I don’t personally watch The Walking Dead to get a fix of zombie mayhem. I watch the show because it goes deeper into the psychological aspect of what would happen to the survivors of the zombie apocalypse. I like the fact that it is full of angst and drama. In fact, seeing these characters break down emotionally and try to recover while there are other people’s lives depending on them is what makes the show seem more realistic and far more entertaining to me than if it was the same “see a zombie, shoot the zombie, hide from the zombie, scavenge some food whilst running from the zombies, regroup and hide some more, end with a BANG” formula that every zombie movie seems to employ.
I think that this is the problem with the fandom of zombie apocalypse things in general: we have grown accustomed to a one-shot movie that is no more than two hours long that takes us quickly through the emotional degeneration and survival-instinct kicking in phase, through the zombie mayhem and killing and typically ends with a punch and/or a bang.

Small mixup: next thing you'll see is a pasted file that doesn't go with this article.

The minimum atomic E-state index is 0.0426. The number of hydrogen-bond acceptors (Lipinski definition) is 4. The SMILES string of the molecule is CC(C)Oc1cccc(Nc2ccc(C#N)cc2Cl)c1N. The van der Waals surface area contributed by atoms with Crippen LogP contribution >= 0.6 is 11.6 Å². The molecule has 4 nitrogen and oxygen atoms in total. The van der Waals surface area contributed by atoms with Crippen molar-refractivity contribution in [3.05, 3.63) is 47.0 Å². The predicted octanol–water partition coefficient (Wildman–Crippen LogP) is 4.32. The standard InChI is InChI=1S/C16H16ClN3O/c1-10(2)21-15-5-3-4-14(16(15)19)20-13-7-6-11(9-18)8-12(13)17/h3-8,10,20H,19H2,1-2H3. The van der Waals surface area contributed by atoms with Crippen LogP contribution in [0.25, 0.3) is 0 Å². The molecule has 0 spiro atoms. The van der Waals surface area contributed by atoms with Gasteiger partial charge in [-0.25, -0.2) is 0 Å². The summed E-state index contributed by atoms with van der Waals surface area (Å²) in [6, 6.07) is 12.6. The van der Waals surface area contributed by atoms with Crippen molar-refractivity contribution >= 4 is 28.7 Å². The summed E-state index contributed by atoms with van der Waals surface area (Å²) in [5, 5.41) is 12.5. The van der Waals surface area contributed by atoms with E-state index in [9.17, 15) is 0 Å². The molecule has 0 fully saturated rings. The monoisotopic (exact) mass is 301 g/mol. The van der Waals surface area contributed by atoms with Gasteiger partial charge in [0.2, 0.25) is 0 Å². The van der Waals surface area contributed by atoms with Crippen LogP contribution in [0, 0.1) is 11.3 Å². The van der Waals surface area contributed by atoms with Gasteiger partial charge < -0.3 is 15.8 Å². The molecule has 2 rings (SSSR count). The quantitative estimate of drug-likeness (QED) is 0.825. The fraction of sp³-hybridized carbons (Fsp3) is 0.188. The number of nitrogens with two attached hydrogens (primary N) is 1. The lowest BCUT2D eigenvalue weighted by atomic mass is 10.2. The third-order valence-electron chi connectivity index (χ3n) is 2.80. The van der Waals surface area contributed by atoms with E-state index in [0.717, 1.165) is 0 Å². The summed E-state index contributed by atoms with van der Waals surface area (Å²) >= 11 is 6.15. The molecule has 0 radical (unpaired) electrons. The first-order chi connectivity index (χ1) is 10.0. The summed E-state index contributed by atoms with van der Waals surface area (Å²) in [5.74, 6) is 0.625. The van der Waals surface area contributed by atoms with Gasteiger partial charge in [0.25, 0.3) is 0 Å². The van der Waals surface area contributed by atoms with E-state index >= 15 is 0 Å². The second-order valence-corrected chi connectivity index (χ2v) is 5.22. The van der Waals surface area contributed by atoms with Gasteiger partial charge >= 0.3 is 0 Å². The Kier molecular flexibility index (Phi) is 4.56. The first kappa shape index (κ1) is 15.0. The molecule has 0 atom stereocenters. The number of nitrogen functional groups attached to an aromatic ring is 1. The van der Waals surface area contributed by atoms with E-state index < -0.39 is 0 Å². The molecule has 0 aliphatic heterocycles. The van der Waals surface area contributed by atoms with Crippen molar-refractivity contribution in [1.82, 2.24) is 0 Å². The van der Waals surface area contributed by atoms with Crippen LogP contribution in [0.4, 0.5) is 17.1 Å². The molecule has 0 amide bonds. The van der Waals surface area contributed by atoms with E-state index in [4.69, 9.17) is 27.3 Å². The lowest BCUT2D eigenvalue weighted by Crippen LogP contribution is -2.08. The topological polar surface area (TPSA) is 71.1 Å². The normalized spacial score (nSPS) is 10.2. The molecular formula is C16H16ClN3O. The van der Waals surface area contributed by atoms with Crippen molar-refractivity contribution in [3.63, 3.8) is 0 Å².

When you draw that out into a season’s worth of television programming, we lose track of how long has actually elapsed in the world. In The Walking Dead, it has only been about 2 months since the outbreak – and Rick was in a coma for the first few weeks of it! Of course these people are still going to be reeling about what’s happened and the degeneration of civilization as we know it is still happening. They’re not entirely sure how to cope with the losses of… well, everything. They are still trying to figure it out. And this is where the drama comes from. You can’t expect everything to work perfectly, people die, zombies show up, everything goes to hell. You have to consider – and this is what I really loved about The Walking Dead – that stereotypes, racism, misogyny, gender roles, psychopathy, and all the other negative stuff that society keeps in check (usually) still exists. Without actual laws and law enforcement in place to keep these things in line, it’s all going to run rampant. We have seen it happen in the show. (Merle, Ed, Lori, Shane all show off the things I just mentioned in the first 6 episodes…)